Carboranylphosphinic Acids: A New Ligand

  • Author: David Smith
  • Published Date: 31 January 2016
  • Source / Publisher: Chemistry – A European Journal/Wiley-VCH
  • Copyright: Wiley-VCH Verlag GmbH & Co. KGaA, Weinheim
thumbnail image: Carboranylphosphinic Acids: A New Ligand

Related Societies

Organophosphorus compounds, such as phosphines, phosphine oxides, phosphinates, and phosphonates, have long been established as an important class of ligands for catalysis and have also found usage in herbicides and medicines.


Clara Viñas and colleagues, Institut de Ciència de Materials de Barcelona (ICMAB-CSIC), Bellaterra, Spain, have discovered a new class of phosphorus ligand, in which the carbon linked to phosphorus is not an organic group but belongs to an inorganic boron cluster; a carborane. Carboranes are known to exhibit unusual properties, including low nucleophilicity and toxicity and high chemical and thermal stability.


The team synthesized several of these carboranylphosphinic acids (example pictured), which exhibit high stability against powerful oxidizing agents, owing to the electron-withdrawing nature of the cluster cage. The carborane also influences the pK of the phosphinate, which is significantly more negative than for the phenyl-substituted analogue. Furthermore, the space-filling properties of the carboranyl groups are expected to induce unusual geometric behavior and physicochemical properties in metal complexes, making them an attractive candidate for application in medicine or materials science.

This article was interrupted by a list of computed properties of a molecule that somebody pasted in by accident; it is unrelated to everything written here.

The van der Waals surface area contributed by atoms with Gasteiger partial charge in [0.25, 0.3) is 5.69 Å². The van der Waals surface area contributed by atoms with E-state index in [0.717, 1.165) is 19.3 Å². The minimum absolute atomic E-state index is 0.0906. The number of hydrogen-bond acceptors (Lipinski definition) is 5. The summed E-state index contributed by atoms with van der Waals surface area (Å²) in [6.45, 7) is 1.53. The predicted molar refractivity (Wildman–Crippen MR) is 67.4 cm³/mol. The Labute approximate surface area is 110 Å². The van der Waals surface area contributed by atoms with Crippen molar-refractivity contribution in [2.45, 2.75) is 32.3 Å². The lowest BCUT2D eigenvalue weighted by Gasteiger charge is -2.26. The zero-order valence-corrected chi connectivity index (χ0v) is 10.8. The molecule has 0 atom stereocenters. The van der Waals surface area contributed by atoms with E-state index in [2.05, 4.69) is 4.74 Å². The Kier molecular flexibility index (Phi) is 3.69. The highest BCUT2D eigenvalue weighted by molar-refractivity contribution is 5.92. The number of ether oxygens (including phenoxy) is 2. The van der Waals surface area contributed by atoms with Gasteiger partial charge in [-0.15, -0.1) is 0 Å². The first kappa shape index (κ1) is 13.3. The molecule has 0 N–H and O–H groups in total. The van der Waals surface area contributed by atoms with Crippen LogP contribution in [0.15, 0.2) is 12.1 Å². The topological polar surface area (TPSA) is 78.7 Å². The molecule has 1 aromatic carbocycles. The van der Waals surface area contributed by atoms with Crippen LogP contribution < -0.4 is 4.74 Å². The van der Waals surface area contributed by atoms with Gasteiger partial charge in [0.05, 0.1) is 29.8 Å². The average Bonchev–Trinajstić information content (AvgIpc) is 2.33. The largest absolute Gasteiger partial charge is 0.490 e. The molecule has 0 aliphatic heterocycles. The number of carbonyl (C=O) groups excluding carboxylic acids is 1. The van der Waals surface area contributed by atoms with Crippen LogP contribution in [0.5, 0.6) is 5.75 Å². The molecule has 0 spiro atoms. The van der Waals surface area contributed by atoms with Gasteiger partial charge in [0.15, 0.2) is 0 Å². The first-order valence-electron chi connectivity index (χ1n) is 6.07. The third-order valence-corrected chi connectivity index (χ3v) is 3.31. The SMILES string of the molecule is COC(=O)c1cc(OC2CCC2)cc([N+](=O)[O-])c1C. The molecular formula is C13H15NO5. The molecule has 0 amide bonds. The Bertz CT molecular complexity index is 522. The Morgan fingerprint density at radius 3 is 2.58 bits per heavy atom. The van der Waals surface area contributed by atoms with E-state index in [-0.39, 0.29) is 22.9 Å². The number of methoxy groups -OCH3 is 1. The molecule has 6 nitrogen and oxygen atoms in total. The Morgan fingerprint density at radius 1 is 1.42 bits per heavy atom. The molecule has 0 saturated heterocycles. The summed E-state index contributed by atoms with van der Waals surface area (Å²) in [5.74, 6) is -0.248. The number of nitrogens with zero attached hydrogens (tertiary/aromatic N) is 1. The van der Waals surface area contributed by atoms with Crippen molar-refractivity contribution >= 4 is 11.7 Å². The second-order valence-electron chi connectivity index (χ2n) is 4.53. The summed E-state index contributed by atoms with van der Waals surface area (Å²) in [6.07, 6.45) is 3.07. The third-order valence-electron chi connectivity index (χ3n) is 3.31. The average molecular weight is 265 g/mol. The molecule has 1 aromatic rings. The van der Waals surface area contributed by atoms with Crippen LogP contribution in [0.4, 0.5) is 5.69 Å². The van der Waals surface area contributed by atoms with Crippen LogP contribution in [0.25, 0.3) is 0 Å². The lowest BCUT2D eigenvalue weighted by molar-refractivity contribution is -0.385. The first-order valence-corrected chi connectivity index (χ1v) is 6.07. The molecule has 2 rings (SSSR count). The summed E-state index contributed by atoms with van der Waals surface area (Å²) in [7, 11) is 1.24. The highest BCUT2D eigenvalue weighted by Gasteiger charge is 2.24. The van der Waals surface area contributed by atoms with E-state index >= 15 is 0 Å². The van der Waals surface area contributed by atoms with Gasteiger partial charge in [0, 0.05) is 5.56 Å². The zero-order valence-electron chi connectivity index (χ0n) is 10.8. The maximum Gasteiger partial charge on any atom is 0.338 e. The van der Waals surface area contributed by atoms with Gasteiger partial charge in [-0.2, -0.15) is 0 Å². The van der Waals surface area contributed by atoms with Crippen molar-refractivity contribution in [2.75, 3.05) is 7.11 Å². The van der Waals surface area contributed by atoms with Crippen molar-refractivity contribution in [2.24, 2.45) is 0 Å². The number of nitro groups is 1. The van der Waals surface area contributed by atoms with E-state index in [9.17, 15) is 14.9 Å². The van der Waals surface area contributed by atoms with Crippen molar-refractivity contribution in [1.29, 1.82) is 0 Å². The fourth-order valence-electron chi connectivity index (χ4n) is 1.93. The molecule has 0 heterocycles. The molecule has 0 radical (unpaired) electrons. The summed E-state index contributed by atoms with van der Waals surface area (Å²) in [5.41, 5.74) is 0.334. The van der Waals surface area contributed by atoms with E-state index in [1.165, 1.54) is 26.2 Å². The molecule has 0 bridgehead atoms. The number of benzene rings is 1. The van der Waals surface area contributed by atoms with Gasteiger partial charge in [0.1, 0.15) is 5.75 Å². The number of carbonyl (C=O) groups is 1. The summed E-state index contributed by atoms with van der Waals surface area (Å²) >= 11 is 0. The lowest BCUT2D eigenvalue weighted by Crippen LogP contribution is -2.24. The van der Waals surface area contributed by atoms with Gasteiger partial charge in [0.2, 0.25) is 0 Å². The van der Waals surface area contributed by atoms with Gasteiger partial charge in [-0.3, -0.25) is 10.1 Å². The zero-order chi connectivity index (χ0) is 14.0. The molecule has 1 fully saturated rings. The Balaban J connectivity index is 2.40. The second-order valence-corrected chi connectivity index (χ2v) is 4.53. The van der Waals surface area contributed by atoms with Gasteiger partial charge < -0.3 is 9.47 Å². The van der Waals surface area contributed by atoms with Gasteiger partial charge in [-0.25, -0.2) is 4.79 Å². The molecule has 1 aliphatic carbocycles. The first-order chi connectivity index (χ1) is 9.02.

This article is soon to feature in Chemistry ‒ A European Journal's up-coming "Women in Chemistry" special issue.

 

Article Views: 2776

Sign in Area

Please sign in below

Additional Sign In options

Please note that to comment on an article you must be registered and logged in.
Registration is for free, you may already be registered to receive, e.g., the newsletter. When you register on this website, please ensure you view our terms and conditions. All comments are subject to moderation.

Article Comments - To add a comment please sign in

Bookmark and Share

If you would like to reuse any content, in print or online, from ChemistryViews.org, please contact us first for permission. more


CONNECT:

ChemistryViews.org on Facebook

ChemistryViews.org on Twitter ChemistryViews.org on YouTube ChemistryViews.org on LinkedIn Sign up for our free newsletter


Magazine of Chemistry Europe (16 European Chemical Societies)published by Wiley-VCH